The first success of the new Bourne poster? It expresses the frenetic speed of the franchise better than any of its predecessors. You don’t quite get “briskly-edited spy pulse-pounder” from a bland image of Matt Damon running in place, but you might get it from a dark one-sheet cut into venetian-blind slivers, each one looking a bit like its own passing locomotive, and evoking the ample splicing that marked the Paul Greengrass chapters. Sleek noir action is what Universal and Cold Open are shooting for, and I dare say they’ve achieved it, despite the feeling that the result boasts only moderate visual interest.
“There was never just one,” reads the tagline, desperate to assure you that the Damon/Jeremy Renner swap isn’t just a smooth transition, but one that’s long been in the cards. Renner, whose face is different enough to personalize but similar enough to maintain brand identity, plays a new mystery man whose circumstances are prompted by what Bourne left behind (hence “Legacy”). The metallic palette reads “gun,” the bulging bicep reads “role commitment,” and the eyes read “unshakable focus.” Indeed, with every sliding panel, the makers of this trilogy extension want to communicate a retention of hallmarks, and cling to the ghost of that eponymous anti-Bond.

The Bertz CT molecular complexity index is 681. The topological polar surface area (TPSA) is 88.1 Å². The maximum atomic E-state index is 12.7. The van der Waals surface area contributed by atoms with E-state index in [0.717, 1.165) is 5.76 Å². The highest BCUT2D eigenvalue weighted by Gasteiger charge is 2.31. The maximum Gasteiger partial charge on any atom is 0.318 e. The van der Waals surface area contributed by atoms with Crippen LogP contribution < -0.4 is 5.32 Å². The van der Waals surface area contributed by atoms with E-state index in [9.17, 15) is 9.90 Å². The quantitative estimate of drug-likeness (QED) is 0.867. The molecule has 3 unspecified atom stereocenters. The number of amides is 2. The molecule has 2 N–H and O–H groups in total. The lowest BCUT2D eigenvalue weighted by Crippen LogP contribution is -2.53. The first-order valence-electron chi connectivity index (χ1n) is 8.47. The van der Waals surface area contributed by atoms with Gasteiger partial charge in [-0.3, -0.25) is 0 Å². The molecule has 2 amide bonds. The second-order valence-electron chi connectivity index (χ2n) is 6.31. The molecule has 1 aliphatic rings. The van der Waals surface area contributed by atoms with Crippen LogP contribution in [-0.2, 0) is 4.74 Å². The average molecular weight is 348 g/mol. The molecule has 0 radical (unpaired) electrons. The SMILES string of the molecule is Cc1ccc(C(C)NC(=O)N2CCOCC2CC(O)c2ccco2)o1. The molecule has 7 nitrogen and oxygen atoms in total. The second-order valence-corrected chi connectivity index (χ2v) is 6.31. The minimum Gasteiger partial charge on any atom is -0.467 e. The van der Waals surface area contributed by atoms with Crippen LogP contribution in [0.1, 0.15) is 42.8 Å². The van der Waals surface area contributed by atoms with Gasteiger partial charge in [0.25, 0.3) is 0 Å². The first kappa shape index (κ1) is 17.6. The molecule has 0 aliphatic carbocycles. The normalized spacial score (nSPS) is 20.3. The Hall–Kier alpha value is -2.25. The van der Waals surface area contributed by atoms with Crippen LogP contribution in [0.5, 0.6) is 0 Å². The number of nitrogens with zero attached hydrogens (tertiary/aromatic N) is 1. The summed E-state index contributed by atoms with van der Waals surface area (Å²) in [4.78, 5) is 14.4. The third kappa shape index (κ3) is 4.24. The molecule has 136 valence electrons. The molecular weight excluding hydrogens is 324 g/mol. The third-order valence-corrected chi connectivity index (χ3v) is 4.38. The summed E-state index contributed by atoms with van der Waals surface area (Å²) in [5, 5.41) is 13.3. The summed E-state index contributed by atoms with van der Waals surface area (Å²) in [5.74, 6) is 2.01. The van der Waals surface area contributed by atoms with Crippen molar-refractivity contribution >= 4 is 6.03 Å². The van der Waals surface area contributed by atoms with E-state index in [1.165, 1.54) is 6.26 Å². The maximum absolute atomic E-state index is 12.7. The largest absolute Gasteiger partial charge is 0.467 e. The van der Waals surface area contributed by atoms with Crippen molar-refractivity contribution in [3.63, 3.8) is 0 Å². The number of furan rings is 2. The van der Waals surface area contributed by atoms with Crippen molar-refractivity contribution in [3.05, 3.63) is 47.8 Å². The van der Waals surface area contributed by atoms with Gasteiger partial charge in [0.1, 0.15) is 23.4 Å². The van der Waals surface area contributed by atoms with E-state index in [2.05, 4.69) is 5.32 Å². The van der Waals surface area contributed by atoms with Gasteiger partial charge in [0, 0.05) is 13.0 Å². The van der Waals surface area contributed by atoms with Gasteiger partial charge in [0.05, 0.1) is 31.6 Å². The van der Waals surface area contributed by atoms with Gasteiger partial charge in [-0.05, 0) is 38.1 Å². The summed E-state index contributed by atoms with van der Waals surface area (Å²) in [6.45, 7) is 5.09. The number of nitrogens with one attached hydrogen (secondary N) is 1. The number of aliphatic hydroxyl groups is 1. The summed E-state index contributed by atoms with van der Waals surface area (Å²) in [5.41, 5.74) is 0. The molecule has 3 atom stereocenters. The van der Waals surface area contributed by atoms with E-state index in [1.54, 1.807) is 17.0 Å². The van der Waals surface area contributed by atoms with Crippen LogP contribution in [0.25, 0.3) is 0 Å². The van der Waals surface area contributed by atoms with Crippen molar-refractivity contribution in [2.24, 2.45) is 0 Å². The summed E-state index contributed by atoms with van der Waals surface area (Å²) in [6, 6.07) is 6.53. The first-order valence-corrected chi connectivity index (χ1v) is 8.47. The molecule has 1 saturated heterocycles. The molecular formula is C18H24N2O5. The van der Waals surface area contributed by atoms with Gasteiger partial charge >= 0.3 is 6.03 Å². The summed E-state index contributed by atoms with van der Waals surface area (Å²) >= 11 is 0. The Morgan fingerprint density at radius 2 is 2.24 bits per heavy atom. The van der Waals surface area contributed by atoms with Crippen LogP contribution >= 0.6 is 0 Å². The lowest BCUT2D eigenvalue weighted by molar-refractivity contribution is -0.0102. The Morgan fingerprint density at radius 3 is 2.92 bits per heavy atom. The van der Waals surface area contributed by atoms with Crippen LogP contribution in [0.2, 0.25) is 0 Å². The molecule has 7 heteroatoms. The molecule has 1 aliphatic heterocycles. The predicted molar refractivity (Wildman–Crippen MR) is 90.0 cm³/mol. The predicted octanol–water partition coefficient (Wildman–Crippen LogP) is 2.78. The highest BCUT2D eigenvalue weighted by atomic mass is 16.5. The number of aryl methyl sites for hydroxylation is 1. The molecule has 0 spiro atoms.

The Bourne series is fortunate in that it doesn’t feel tired, and a rebirth doesn’t seem quite so unnecessary as it does in, say, Sony’s Spider-Man universe. Perhaps it was the seemingly accidental icon emergence that did the trick, or that the films have always spoken to a more sophisticated audience than much of what’s out there, or that The Bourne Ultimatum put most action thrillers of the past decade to shame. Robert Ludlum’s gritty espionage creation may not have the immortality of Ian Fleming’s forebear, but there’s still gas in the tank, enough that an original spinoff by returning screenwriter (and new helmer) Tony Gilroy doesn’t sound like Hollywood-style fan fiction.
The finest Bourne poster remains the one we saw four years ago, which artfully emphasized the crippled sense of self suffered by Damon’s antihero. Of course, such an identity fracture is yet another goal of the Bourne Legacy design, its empty spaces most likely the personal voids of Renner’s mean machine. But perhaps that’s more profundity than this poster deserves. It’s probably best to stick with the speed concept (a twist on the tragic slats employed for Rabbit Hole’s poster), which, right down to that on-the-go “Y,” suggests this new project has no time for small talk.